Practice Guidelines

Safe Reduction of Primary Cesarean Births: National Partnership for Maternal Safety Releases Consensus Bundle

 

Am Fam Physician. 2018 Aug 15;98(4):258-259.

Author disclosure: No relevant financial affiliations.

Key Points for Practice

• Health systems should ensure that staff know the value of attaining vaginal birth and acknowledge patient desires.

• Every facility should implement standard admissions criteria for women who present in spontaneous labor.

• Diagnosis and treatment of dystocia are crucial to prevent unnecessary cesarean births.

From the AFP Editors

Unnecessary cesarean birth is a preventable cause of maternal morbidity and mortality. It can cause short-term complications such as blood loss, infection, and venous thrombosis, and long-term effects in subsequent pregnancies, including abnormal placentation, increased risk of hemorrhage, and hysterectomy. Because of a high cesarean birth rate in the United States (one in three women), it is a significant maternal health safety issue. A workgroup was appointed to address this issue and is made up of members who represent women's health care organizations, including the American Academy of Family Physicians, the American College of Nurse-Midwives, the American College of Obstetricians and Gynecologists, the Association of Women's Health, Obstetric and Neonatal Nurses, and consumers through the National Partnership for Women and Families.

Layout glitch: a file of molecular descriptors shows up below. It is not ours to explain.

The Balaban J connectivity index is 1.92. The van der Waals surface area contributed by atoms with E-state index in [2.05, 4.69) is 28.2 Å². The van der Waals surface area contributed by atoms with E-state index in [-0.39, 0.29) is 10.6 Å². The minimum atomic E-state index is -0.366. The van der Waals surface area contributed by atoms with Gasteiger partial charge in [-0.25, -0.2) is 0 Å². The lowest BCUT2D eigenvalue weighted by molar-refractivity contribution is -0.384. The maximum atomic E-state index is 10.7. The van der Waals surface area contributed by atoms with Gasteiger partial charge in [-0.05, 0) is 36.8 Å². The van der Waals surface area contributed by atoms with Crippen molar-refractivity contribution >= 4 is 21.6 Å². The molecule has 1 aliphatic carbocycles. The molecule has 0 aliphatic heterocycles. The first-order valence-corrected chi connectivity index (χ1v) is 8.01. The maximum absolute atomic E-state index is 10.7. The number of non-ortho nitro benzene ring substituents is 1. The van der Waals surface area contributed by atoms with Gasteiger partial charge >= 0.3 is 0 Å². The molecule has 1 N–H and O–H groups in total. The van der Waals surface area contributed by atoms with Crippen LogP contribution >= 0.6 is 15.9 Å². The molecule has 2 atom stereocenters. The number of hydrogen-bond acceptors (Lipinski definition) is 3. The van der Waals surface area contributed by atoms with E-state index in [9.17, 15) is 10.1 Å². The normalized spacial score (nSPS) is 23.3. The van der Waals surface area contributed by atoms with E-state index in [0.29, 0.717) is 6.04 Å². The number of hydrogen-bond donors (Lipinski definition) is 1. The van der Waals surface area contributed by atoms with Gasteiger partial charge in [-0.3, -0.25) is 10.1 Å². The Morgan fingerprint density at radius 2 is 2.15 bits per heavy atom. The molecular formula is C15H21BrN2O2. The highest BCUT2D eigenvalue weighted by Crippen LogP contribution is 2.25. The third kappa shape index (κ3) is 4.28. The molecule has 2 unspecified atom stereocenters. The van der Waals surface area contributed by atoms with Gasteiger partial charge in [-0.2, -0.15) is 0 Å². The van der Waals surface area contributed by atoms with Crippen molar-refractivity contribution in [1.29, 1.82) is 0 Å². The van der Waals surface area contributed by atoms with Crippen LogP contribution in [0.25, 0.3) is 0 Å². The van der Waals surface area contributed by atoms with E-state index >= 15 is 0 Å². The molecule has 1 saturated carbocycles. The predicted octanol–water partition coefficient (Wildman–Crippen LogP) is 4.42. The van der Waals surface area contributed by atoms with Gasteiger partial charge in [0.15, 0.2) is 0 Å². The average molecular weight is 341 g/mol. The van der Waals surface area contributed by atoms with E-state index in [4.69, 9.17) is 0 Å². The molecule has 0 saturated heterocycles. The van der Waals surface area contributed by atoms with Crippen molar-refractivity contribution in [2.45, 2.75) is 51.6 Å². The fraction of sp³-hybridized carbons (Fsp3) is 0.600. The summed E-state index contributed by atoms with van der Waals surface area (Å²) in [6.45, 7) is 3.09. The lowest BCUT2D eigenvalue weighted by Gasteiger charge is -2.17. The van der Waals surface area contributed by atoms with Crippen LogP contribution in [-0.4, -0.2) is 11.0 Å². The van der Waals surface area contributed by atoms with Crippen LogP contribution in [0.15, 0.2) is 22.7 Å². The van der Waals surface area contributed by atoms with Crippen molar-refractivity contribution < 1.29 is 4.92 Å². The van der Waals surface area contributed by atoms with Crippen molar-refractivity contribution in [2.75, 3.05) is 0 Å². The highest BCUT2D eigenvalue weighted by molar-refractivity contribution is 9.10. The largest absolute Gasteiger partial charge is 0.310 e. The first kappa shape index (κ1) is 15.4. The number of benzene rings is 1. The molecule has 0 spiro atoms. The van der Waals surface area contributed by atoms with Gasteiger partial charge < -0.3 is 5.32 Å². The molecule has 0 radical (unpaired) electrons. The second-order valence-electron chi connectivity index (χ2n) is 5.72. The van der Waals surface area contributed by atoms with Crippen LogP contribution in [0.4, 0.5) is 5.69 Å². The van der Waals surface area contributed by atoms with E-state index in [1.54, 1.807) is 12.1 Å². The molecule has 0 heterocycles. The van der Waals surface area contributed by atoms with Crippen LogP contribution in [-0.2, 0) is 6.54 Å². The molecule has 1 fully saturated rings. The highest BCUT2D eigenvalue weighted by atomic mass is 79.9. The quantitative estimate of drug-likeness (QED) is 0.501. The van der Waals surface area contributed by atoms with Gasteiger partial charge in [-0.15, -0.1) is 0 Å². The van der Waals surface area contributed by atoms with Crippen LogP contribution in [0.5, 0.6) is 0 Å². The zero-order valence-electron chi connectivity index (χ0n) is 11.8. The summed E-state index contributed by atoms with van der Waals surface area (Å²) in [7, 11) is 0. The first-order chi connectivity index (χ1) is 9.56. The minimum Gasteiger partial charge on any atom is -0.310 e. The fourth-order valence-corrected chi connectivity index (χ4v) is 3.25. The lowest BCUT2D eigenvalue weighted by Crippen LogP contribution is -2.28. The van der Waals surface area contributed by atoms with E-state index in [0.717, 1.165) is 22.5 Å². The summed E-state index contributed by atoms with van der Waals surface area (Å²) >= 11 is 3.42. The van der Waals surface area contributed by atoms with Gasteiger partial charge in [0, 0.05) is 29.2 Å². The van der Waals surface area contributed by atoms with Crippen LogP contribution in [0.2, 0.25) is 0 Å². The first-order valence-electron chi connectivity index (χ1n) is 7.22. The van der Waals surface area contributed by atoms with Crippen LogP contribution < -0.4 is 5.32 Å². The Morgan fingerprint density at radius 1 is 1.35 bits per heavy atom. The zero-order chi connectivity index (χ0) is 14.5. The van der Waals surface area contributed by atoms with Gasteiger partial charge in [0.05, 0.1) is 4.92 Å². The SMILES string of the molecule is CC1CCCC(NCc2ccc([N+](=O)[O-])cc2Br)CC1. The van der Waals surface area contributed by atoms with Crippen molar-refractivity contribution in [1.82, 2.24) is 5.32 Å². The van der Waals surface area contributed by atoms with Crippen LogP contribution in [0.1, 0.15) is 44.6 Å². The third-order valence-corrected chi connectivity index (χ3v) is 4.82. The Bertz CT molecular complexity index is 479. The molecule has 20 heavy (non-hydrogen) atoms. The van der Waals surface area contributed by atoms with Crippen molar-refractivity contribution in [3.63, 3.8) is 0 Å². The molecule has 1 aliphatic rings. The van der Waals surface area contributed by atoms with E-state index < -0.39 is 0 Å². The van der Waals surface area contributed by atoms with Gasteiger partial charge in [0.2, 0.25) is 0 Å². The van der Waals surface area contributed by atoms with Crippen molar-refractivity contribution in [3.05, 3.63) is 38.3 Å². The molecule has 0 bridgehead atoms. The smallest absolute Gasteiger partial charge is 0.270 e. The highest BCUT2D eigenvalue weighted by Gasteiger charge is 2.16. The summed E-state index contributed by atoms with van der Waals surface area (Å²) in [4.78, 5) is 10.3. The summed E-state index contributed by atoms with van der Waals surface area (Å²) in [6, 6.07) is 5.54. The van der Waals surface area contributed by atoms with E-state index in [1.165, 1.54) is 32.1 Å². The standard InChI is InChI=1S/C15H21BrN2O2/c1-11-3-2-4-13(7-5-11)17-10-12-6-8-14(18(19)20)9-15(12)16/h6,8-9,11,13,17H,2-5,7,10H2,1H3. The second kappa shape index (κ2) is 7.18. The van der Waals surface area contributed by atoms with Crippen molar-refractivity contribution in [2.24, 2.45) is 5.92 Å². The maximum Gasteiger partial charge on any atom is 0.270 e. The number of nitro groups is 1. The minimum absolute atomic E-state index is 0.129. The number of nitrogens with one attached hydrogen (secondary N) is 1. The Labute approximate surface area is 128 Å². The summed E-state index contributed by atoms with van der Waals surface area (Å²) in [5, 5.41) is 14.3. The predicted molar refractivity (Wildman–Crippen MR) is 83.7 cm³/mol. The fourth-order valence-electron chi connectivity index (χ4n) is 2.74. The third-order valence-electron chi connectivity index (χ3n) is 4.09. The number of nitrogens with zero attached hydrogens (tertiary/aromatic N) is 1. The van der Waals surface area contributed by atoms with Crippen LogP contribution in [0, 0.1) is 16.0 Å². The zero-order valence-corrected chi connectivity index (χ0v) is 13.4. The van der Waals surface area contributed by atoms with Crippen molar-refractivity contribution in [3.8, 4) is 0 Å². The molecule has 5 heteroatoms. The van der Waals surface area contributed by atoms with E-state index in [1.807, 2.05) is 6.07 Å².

The National Partnership for Maternal Safety has developed a patient safety bundle that outlines important practices that every maternity unit should implement to reduce the number of primary cesarean births and improve care to increase the number of vaginal births. The bundle consists of four domains: readiness, recognition and prevention, response, and reporting and systems learning. These components can be adapted to accommodate different facilities, but standardization within the facility is recommended.

Readiness

Developing a culture that supports vaginal birth, as well as articulating the risks and benefits of a cesarean vs. vaginal birth, is one component of readiness. Health systems should ensure that staff know the value of attaining vaginal birth and acknowledge patient

AFP Editorial Coordinator

Author disclosure: No relevant financial affiliations.

Coverage of guidelines from other organizations does not imply endorsement by AFP or the AAFP.

This series is coordinated by Sumi Sexton, MD, Editor-in-Chief.

A collection of Practice Guidelines published in AFP is available at https://www.aafp.org/afp/practguide.

 

 

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